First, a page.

Women need accurate information, support to promote breastfeeding, says UN agency

Photo: WHO/SEARO/Anuradha Sarup

30 July 2013 – The United Nations health agency today called for ensuring that women have accurate information and support regarding the importance of breastfeeding, after a new report found that only 1 in 5 countries fully implement international guidelines about the marketing of breast-milk substitutes.

“Nearly all mothers are physically able to breastfeed and will do so if they have accurate information and support,” said Carmen Casanovas, breastfeeding expert with the Department of Nutrition for Health and Development of the UN World Health Organization (WHO).

“But in many cases, women are discouraged from doing so, and are misled to believe that they are giving their children a better start in life by buying commercial substitutes,” Dr. Casanovas said in a news release.

Breastfeeding, WHO stressed, is “the best source of nourishment” for infants and young children and one of the most effective ways to ensure child health and survival. People who were breastfed as babies are less likely to be overweight or obese later in life, less prone to diabetes and may perform better in intelligence tests.

However, globally, only an estimated 38 per cent of infants are exclusively breastfed for six months, the agency noted.

Concerned that breast-milk substitutes were being marketed to mothers too aggressively, the 27th World Health Assembly in 1974 urged member States to review sales promotion activities on baby foods and to introduce appropriate remedial measures, including advertisement codes and legislation where necessary.

This led, in 1981, to agreement on the International Code of Marketing of Breast-milk Substitutes, and the adoption of several subsequent resolutions on the matter. The new report, published ahead of World Breastfeeding Week, found that only 37 countries, or 19 per cent of those reporting, have passed laws reflecting all the Code’s recommendations.

For example, 69 countries (35 per cent) fully prohibit advertising of breast-milk substitutes; 62 countries (31 per cent) completely prohibit free samples or low-cost supplies for health services; and 64 countries (32 per cent) completely prohibit gifts of any kind from relevant manufacturers to health workers.

In addition, 83 countries (42 per cent) require a message about the superiority of breastfeeding on breast-milk substitute labels, and only 45 countries (23 per cent) report having a functioning implementation and monitoring system.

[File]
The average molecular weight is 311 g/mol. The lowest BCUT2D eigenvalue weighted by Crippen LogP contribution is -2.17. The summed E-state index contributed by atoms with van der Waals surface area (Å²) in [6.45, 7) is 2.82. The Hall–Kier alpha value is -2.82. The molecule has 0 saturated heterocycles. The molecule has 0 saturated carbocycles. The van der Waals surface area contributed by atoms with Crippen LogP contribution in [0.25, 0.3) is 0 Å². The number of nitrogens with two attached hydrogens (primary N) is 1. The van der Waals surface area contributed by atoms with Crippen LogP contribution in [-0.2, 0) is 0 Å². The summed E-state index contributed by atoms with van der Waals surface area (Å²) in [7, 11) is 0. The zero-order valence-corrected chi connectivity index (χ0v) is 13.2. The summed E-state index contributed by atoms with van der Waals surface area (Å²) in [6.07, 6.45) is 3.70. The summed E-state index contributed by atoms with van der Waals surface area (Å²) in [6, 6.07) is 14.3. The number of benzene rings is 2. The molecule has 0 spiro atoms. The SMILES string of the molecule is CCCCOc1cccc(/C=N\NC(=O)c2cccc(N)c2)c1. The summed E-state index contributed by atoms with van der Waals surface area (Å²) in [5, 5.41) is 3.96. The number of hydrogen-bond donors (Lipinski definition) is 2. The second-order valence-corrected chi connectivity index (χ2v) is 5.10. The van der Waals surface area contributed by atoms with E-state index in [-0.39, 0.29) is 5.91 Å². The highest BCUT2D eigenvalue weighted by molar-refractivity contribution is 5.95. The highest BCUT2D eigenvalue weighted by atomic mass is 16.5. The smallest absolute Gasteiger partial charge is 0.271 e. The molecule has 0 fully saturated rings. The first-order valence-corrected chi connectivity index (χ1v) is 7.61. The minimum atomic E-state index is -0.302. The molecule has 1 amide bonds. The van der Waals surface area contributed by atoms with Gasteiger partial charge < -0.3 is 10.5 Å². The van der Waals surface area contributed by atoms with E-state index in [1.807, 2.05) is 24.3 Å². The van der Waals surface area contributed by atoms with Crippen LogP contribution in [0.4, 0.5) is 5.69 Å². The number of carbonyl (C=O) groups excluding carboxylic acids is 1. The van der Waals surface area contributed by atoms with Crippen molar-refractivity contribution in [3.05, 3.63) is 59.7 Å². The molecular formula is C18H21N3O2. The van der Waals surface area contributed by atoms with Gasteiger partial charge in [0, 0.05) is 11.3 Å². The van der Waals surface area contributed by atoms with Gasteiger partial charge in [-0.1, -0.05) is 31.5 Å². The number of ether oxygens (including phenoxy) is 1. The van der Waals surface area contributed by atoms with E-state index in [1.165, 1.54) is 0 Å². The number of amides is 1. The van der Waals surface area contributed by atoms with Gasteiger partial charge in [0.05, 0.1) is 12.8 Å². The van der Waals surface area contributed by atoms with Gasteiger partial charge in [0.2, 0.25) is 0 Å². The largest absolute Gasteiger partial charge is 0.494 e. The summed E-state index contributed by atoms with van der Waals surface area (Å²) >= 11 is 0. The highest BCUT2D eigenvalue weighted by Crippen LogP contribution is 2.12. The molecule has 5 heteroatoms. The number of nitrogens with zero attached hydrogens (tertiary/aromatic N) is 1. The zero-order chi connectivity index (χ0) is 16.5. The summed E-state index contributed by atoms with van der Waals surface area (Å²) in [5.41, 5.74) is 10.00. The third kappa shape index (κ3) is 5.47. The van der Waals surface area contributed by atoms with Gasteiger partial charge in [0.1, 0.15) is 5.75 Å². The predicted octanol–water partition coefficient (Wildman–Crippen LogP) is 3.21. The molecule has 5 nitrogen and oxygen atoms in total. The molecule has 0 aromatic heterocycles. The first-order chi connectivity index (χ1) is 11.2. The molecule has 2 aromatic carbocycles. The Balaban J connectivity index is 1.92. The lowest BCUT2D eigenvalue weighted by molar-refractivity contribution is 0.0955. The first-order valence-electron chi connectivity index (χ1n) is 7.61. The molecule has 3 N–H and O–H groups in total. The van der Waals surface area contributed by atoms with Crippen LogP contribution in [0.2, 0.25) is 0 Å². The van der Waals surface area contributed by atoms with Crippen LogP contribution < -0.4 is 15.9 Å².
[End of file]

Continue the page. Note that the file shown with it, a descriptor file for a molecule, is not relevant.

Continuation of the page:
The report stated that mothers are often inundated with incorrect and biased information both directly, through advertising, health claims, information packs and sales representatives, and indirectly through the public health system.

For example, distribution of “educational materials” on breastfeeding produced by manufacturers of infant formula have a negative impact on exclusive breastfeeding, as does the distribution of samples of infant formula.

For this year’s World Breastfeeding Week, which runs from 1 to 7 August, WHO and partners are calling for more support for breastfeeding mothers. It noted, among other things, that health facilities that support breastfeeding – by making trained breastfeeding counsellors available to new mothers – encourage higher rates of the practice.

The agency also pointed out that breast milk gives infants all the nutrients they need for healthy development. It is safe and contains antibodies that help protect infants from common childhood illnesses such as diarrhoea and pneumonia, the two primary causes of child mortality worldwide. Breast milk is readily available and affordable, which helps to ensure that infants get adequate nutrition.

Infant formula, WHO said, does not contain the antibodies found in breast milk. There are also risks arising from the use of unsafe water and unsterilized equipment or the potential presence of bacteria or other contaminants in powdered formula.

Breastfeeding also benefits mothers, the agency added, noting that exclusive breastfeeding is associated with a natural (though not fail-safe) method of birth control (98 per cent protection in the first six months after birth). It also reduces risks of breast and ovarian cancer later in life and helps women return to their pre-pregnancy weight faster.


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